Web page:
Department of Pathology, University of Pittsburgh, Pittsburgh, PA, USA
    BMC Evol Biol 7:222. 2007
    ..In addition, several assays were used to search for evidence of PXR-mediated hepatic effects in three model non-mammalian species: sea lamprey (Petromyzon marinus), zebrafish (Danio rerio), and African clawed frog (Xenopus laevis)...
  5. pmc Evolution of pharmacologic specificity in the pregnane X receptor
    Sean Ekins
    Collaborations in Chemistry, Inc, Jenkintown, PA, USA
    BMC Evol Biol 8:103. 2008
    ....
  6. pmc The evolution of farnesoid X, vitamin D, and pregnane X receptors: insights from the green-spotted pufferfish (Tetraodon nigriviridis) and other non-mammalian species
    Matthew D Krasowski
    Department of Pathology, University of Iowa Hospitals and Clinics, Iowa City, IA 52242, USA
    BMC Biochem 12:5. 2011
    ..We utilize homology modelling, docking, and pharmacophore studies to understand the structural features of the Tetraodon receptors...
  7. ncbi request reprint Comparative urinary androstanes in the great apes
    L R Hagey
    Zoological Society of San Diego, P O Box 120551, San Diego, California 92112, USA
    Gen Comp Endocrinol 130:64-9. 2003
    ..The RIA measurement of urinary testosterone in part records additional androstane metabolites, which vary even between closely related genera, making the results neither equivalent with nor comparable to different species...
  8. pmc Diversity of bile salts in fish and amphibians: evolution of a complex biochemical pathway
    Lee R Hagey
    Department of Medicine, University of California San Diego, MC 0063, La Jolla, California 92093, USA
    Physiol Biochem Zool 83:308-21. 2010
    ..Analysis of the evolution of bile salt synthetic pathways provides a rich model system for the molecular evolution of a complex biochemical pathway in vertebrates...
  9. pmc Evolutionary diversity of bile salts in reptiles and mammals, including analysis of ancient human and extinct giant ground sloth coprolites
    Lee R Hagey
    Department of Medicine, University of California San Diego, La Jolla, CA, USA
    BMC Evol Biol 10:133. 2010
    ..We greatly extend prior surveys of bile salt diversity in both reptiles and mammals, including analysis of 8,000 year old human coprolites and coprolites from the extinct Shasta ground sloth (Nothrotherium shastense)...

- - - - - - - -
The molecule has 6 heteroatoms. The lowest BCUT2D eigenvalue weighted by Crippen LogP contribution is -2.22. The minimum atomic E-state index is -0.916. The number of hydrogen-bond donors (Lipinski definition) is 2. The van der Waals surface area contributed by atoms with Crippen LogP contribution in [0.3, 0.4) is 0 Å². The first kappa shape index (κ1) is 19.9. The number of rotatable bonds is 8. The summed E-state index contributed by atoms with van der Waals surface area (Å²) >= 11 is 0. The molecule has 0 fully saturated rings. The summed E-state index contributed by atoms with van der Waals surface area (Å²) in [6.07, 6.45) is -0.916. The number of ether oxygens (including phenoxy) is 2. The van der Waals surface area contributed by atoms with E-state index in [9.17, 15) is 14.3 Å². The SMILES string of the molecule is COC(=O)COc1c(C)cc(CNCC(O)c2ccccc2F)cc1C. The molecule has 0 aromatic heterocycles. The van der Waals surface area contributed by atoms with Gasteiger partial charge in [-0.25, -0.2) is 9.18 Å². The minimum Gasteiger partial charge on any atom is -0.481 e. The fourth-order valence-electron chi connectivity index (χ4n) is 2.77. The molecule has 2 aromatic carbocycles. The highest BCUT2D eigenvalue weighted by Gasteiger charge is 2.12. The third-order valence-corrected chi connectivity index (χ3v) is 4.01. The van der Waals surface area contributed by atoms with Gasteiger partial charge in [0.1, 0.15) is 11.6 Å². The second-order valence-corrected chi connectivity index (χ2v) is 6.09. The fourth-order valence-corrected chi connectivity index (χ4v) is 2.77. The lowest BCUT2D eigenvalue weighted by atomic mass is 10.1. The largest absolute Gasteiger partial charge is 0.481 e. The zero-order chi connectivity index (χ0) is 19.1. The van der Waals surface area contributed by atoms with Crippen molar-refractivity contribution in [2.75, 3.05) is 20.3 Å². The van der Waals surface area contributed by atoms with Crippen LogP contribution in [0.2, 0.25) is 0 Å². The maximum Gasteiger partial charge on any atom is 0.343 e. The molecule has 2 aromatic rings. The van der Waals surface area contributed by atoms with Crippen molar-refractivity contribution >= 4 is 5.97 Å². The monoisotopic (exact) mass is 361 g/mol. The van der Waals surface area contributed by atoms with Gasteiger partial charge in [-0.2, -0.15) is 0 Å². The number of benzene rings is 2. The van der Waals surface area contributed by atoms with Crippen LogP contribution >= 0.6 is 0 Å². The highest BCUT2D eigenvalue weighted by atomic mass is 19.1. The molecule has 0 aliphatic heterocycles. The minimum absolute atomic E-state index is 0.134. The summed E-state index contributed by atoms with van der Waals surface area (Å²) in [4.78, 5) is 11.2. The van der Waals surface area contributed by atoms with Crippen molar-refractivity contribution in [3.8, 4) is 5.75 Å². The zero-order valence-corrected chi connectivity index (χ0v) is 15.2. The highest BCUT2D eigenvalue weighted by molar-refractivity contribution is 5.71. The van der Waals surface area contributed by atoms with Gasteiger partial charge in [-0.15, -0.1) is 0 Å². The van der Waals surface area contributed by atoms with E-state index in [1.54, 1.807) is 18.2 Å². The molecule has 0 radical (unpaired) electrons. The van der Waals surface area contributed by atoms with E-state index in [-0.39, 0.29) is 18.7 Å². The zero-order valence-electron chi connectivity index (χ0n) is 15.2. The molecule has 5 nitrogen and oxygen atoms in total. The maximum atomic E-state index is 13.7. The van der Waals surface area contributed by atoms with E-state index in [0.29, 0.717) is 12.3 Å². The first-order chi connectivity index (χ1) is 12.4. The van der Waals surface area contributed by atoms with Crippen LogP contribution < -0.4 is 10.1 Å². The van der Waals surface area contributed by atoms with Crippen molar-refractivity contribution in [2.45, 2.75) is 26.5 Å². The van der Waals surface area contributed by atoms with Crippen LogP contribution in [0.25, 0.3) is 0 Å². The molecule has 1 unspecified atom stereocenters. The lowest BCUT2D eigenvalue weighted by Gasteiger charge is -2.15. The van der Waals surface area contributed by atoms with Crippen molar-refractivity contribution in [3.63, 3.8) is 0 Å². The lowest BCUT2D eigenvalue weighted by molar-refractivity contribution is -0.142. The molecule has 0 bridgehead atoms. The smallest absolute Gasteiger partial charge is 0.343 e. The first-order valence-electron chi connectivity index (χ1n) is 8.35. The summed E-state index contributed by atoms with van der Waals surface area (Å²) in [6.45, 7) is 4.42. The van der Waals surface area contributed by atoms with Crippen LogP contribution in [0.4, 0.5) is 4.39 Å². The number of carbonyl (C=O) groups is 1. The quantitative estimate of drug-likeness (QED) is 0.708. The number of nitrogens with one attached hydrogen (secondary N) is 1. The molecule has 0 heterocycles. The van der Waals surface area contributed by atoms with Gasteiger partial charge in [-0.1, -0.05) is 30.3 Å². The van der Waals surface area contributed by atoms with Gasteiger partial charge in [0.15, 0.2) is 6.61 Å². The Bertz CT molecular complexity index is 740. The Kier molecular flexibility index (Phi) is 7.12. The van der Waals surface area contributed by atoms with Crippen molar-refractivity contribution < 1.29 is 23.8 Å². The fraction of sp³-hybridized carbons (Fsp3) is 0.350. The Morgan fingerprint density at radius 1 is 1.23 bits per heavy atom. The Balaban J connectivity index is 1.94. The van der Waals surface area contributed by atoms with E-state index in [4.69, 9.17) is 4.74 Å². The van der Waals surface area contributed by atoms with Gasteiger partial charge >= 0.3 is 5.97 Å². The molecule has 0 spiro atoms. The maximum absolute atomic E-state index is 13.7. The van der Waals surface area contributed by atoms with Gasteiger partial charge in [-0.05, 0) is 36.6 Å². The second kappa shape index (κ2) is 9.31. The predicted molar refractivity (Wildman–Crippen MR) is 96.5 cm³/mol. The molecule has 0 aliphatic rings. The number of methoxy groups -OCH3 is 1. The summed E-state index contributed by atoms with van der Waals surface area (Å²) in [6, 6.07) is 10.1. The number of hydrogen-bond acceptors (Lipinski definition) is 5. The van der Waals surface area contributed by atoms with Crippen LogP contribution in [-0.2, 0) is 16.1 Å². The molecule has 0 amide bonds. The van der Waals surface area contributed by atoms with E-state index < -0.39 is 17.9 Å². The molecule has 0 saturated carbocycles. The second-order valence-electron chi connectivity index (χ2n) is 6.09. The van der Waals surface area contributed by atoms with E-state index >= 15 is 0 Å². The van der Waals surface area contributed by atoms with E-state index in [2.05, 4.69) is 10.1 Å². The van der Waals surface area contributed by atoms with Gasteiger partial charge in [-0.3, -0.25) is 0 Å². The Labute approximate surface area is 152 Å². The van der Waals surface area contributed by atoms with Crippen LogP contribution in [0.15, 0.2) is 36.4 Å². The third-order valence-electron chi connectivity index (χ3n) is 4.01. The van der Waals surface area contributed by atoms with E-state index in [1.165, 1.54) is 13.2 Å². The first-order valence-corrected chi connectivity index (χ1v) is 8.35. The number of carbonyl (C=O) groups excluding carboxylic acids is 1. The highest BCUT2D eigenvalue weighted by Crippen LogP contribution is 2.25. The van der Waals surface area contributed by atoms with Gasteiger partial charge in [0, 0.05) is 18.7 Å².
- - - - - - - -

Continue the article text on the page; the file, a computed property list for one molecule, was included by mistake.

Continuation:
10. ncbi request reprint A novel primary bile acid in the Shoebill stork and herons and its phylogenetic significance
    L R Hagey
    Zoological Society of San Diego, San Diego, CA 92112, USA
    J Lipid Res 43:685-90. 2002
    ..The presence of this biochemical trait in the Shoebill stork and certain herons suggests that these birds are closely related...
  11. ncbi request reprint Physicochemical and physiological properties of 5alpha-cyprinol sulfate, the toxic bile salt of cyprinid fish
    T Goto
    Division of Gastroenterology, Department of Medicine, University of California, San Diego, CA 92093 0813, USA
    J Lipid Res 44:1643-51. 2003
    ..These studies indicate that 5alpha-cyprinol sulfate is an excellent digestive detergent and suggest that a micellar phase is present during digestion in cyprinid fish...
  12. doi request reprint Bile acids: chemistry, pathochemistry, biology, pathobiology, and therapeutics
    A F Hofmann
    Department of Medicine, University of California, San Diego, La Jolla, California 92093 0063, USA
    Cell Mol Life Sci 65:2461-83. 2008
    ..Bile acids are used therapeutically to correct deficiency states, to decrease the cholesterol saturation of bile, or to decrease the cytotoxicity of retained bile acids in cholestatic liver disease...
  13. ncbi request reprint Bile acid absorption after near-total proctocolectomy in dogs: ileal pouch vs. jejunal pouch-distal rectal anastomosis
    F V Teixeira
    Department of Surgery, Mayo Clinic Scottsdale, Scottsdale, AZ 85259
    J Gastrointest Surg 5:540-5. 2001
    ..The resultant passive absorption of unconjugated bile acids appears to compensate for any loss of active ileal absorption of conjugated bile acids, and bile acid malabsorption does not occur...